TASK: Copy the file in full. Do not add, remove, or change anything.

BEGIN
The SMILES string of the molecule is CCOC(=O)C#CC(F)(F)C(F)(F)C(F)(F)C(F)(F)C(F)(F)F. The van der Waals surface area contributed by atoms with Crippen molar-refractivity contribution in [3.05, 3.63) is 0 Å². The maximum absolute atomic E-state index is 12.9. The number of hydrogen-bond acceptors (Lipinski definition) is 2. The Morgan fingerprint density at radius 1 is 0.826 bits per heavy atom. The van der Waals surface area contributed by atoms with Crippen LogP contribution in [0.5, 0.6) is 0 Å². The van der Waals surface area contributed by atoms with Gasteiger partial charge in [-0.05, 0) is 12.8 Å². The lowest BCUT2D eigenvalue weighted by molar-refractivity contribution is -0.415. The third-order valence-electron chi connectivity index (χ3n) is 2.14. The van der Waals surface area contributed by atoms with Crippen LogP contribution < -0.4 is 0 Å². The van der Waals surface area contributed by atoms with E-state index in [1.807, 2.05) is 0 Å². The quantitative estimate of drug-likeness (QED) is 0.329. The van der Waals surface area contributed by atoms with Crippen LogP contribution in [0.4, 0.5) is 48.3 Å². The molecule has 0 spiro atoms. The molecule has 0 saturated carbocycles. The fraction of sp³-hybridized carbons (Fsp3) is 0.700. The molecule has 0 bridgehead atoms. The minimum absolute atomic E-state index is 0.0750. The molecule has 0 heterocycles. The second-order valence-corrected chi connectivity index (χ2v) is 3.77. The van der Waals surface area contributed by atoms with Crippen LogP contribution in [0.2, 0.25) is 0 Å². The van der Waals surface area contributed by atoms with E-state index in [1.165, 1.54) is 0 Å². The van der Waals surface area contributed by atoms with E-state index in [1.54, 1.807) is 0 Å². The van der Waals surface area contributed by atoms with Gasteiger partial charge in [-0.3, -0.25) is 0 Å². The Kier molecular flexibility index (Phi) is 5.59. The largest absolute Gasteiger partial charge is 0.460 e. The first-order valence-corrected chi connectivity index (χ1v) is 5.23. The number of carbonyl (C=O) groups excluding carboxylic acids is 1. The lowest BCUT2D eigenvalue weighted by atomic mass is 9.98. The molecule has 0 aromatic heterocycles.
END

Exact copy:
The SMILES string of the molecule is CCOC(=O)C#CC(F)(F)C(F)(F)C(F)(F)C(F)(F)C(F)(F)F. The van der Waals surface area contributed by atoms with Crippen molar-refractivity contribution in [3.05, 3.63) is 0 Å². The maximum absolute atomic E-state index is 12.9. The number of hydrogen-bond acceptors (Lipinski definition) is 2. The Morgan fingerprint density at radius 1 is 0.826 bits per heavy atom. The van der Waals surface area contributed by atoms with Crippen LogP contribution in [0.5, 0.6) is 0 Å². The van der Waals surface area contributed by atoms with Gasteiger partial charge in [-0.05, 0) is 12.8 Å². The lowest BCUT2D eigenvalue weighted by molar-refractivity contribution is -0.415. The third-order valence-electron chi connectivity index (χ3n) is 2.14. The van der Waals surface area contributed by atoms with Crippen LogP contribution < -0.4 is 0 Å². The van der Waals surface area contributed by atoms with E-state index in [1.807, 2.05) is 0 Å². The quantitative estimate of drug-likeness (QED) is 0.329. The van der Waals surface area contributed by atoms with Crippen LogP contribution in [0.4, 0.5) is 48.3 Å². The molecule has 0 spiro atoms. The molecule has 0 saturated carbocycles. The fraction of sp³-hybridized carbons (Fsp3) is 0.700. The molecule has 0 bridgehead atoms. The minimum absolute atomic E-state index is 0.0750. The molecule has 0 heterocycles. The second-order valence-corrected chi connectivity index (χ2v) is 3.77. The van der Waals surface area contributed by atoms with Crippen LogP contribution in [0.2, 0.25) is 0 Å². The van der Waals surface area contributed by atoms with E-state index in [1.165, 1.54) is 0 Å². The van der Waals surface area contributed by atoms with E-state index in [1.54, 1.807) is 0 Å². The van der Waals surface area contributed by atoms with Gasteiger partial charge in [-0.3, -0.25) is 0 Å². The Kier molecular flexibility index (Phi) is 5.59. The largest absolute Gasteiger partial charge is 0.460 e. The first-order valence-corrected chi connectivity index (χ1v) is 5.23. The number of carbonyl (C=O) groups excluding carboxylic acids is 1. The lowest BCUT2D eigenvalue weighted by atomic mass is 9.98. The molecule has 0 aromatic heterocycles.